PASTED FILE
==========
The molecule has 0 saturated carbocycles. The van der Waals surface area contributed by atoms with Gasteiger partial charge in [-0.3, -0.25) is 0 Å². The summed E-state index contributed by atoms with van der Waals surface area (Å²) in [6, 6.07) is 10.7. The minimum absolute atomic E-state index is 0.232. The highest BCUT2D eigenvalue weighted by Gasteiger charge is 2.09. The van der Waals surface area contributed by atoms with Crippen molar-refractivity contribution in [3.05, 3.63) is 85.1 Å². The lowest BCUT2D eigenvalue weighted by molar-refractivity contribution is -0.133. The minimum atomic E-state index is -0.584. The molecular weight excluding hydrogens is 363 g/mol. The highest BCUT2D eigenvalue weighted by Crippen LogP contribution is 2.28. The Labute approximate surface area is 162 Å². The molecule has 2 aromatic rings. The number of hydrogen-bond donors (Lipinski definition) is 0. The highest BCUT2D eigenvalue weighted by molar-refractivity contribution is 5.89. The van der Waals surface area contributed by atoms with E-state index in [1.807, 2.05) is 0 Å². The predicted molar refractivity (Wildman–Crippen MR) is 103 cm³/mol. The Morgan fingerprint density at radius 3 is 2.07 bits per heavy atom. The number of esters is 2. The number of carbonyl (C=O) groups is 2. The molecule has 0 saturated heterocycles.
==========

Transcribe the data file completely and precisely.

The molecule has 0 saturated carbocycles. The van der Waals surface area contributed by atoms with Gasteiger partial charge in [-0.3, -0.25) is 0 Å². The summed E-state index contributed by atoms with van der Waals surface area (Å²) in [6, 6.07) is 10.7. The minimum absolute atomic E-state index is 0.232. The highest BCUT2D eigenvalue weighted by Gasteiger charge is 2.09. The van der Waals surface area contributed by atoms with Crippen molar-refractivity contribution in [3.05, 3.63) is 85.1 Å². The lowest BCUT2D eigenvalue weighted by molar-refractivity contribution is -0.133. The minimum atomic E-state index is -0.584. The molecular weight excluding hydrogens is 363 g/mol. The highest BCUT2D eigenvalue weighted by Crippen LogP contribution is 2.28. The Labute approximate surface area is 162 Å². The molecule has 2 aromatic rings. The number of hydrogen-bond donors (Lipinski definition) is 0. The highest BCUT2D eigenvalue weighted by molar-refractivity contribution is 5.89. The van der Waals surface area contributed by atoms with E-state index in [1.807, 2.05) is 0 Å². The predicted molar refractivity (Wildman–Crippen MR) is 103 cm³/mol. The Morgan fingerprint density at radius 3 is 2.07 bits per heavy atom. The number of esters is 2. The number of carbonyl (C=O) groups is 2. The molecule has 0 saturated heterocycles.